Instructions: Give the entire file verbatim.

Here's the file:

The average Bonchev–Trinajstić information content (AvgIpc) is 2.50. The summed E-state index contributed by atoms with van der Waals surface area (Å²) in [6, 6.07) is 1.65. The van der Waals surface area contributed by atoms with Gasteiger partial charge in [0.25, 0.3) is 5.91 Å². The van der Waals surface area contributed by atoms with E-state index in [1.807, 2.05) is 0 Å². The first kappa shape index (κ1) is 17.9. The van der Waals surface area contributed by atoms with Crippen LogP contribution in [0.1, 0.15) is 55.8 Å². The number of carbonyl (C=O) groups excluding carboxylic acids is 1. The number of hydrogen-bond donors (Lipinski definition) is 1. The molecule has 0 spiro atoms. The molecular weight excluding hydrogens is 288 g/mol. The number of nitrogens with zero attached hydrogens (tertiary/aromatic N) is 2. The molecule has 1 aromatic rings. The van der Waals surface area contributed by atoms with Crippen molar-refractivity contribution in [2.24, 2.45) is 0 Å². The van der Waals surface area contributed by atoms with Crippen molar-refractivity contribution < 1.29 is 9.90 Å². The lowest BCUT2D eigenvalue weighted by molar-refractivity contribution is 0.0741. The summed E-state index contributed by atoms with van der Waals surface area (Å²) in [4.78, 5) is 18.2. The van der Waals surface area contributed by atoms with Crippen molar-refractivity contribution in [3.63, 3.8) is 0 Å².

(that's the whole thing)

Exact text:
The average Bonchev–Trinajstić information content (AvgIpc) is 2.50. The summed E-state index contributed by atoms with van der Waals surface area (Å²) in [6, 6.07) is 1.65. The van der Waals surface area contributed by atoms with Gasteiger partial charge in [0.25, 0.3) is 5.91 Å². The van der Waals surface area contributed by atoms with E-state index in [1.807, 2.05) is 0 Å². The first kappa shape index (κ1) is 17.9. The van der Waals surface area contributed by atoms with Crippen LogP contribution in [0.1, 0.15) is 55.8 Å². The number of carbonyl (C=O) groups excluding carboxylic acids is 1. The number of hydrogen-bond donors (Lipinski definition) is 1. The molecule has 0 spiro atoms. The molecular weight excluding hydrogens is 288 g/mol. The number of nitrogens with zero attached hydrogens (tertiary/aromatic N) is 2. The molecule has 1 aromatic rings. The van der Waals surface area contributed by atoms with Crippen molar-refractivity contribution in [2.24, 2.45) is 0 Å². The van der Waals surface area contributed by atoms with Crippen molar-refractivity contribution < 1.29 is 9.90 Å². The lowest BCUT2D eigenvalue weighted by molar-refractivity contribution is 0.0741. The summed E-state index contributed by atoms with van der Waals surface area (Å²) in [4.78, 5) is 18.2. The van der Waals surface area contributed by atoms with Crippen molar-refractivity contribution in [3.63, 3.8) is 0 Å².